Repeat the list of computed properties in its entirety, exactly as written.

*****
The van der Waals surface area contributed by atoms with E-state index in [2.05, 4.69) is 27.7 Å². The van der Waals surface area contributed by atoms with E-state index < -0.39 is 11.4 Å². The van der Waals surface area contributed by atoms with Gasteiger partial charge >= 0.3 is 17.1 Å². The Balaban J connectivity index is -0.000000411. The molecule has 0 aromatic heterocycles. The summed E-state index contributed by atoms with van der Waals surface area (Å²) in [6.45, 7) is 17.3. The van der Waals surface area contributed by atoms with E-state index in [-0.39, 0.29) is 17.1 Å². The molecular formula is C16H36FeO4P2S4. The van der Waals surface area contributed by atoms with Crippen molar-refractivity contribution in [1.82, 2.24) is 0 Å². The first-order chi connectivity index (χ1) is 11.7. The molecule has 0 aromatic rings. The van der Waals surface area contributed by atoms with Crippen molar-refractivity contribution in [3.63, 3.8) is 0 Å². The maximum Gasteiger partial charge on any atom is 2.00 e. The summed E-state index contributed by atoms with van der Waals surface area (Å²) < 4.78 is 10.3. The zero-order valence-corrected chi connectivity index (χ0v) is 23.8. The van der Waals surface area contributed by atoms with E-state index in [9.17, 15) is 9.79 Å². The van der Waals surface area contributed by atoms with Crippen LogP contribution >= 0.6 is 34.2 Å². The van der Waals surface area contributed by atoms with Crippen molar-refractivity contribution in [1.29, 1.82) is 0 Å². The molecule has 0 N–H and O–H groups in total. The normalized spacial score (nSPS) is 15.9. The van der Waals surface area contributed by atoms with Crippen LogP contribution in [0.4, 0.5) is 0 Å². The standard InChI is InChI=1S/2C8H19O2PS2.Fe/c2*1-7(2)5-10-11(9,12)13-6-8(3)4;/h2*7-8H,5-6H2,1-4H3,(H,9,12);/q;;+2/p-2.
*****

The van der Waals surface area contributed by atoms with E-state index in [2.05, 4.69) is 27.7 Å². The van der Waals surface area contributed by atoms with E-state index < -0.39 is 11.4 Å². The van der Waals surface area contributed by atoms with Gasteiger partial charge >= 0.3 is 17.1 Å². The Balaban J connectivity index is -0.000000411. The molecule has 0 aromatic heterocycles. The summed E-state index contributed by atoms with van der Waals surface area (Å²) in [6.45, 7) is 17.3. The van der Waals surface area contributed by atoms with E-state index in [-0.39, 0.29) is 17.1 Å². The molecular formula is C16H36FeO4P2S4. The van der Waals surface area contributed by atoms with Crippen molar-refractivity contribution in [1.82, 2.24) is 0 Å². The first-order chi connectivity index (χ1) is 11.7. The molecule has 0 aromatic rings. The van der Waals surface area contributed by atoms with Crippen molar-refractivity contribution in [3.63, 3.8) is 0 Å². The maximum Gasteiger partial charge on any atom is 2.00 e. The summed E-state index contributed by atoms with van der Waals surface area (Å²) < 4.78 is 10.3. The zero-order valence-corrected chi connectivity index (χ0v) is 23.8. The van der Waals surface area contributed by atoms with E-state index in [9.17, 15) is 9.79 Å². The van der Waals surface area contributed by atoms with Crippen LogP contribution >= 0.6 is 34.2 Å². The van der Waals surface area contributed by atoms with Crippen molar-refractivity contribution in [1.29, 1.82) is 0 Å². The molecule has 0 N–H and O–H groups in total. The normalized spacial score (nSPS) is 15.9. The van der Waals surface area contributed by atoms with Crippen LogP contribution in [0.4, 0.5) is 0 Å². The standard InChI is InChI=1S/2C8H19O2PS2.Fe/c2*1-7(2)5-10-11(9,12)13-6-8(3)4;/h2*7-8H,5-6H2,1-4H3,(H,9,12);/q;;+2/p-2.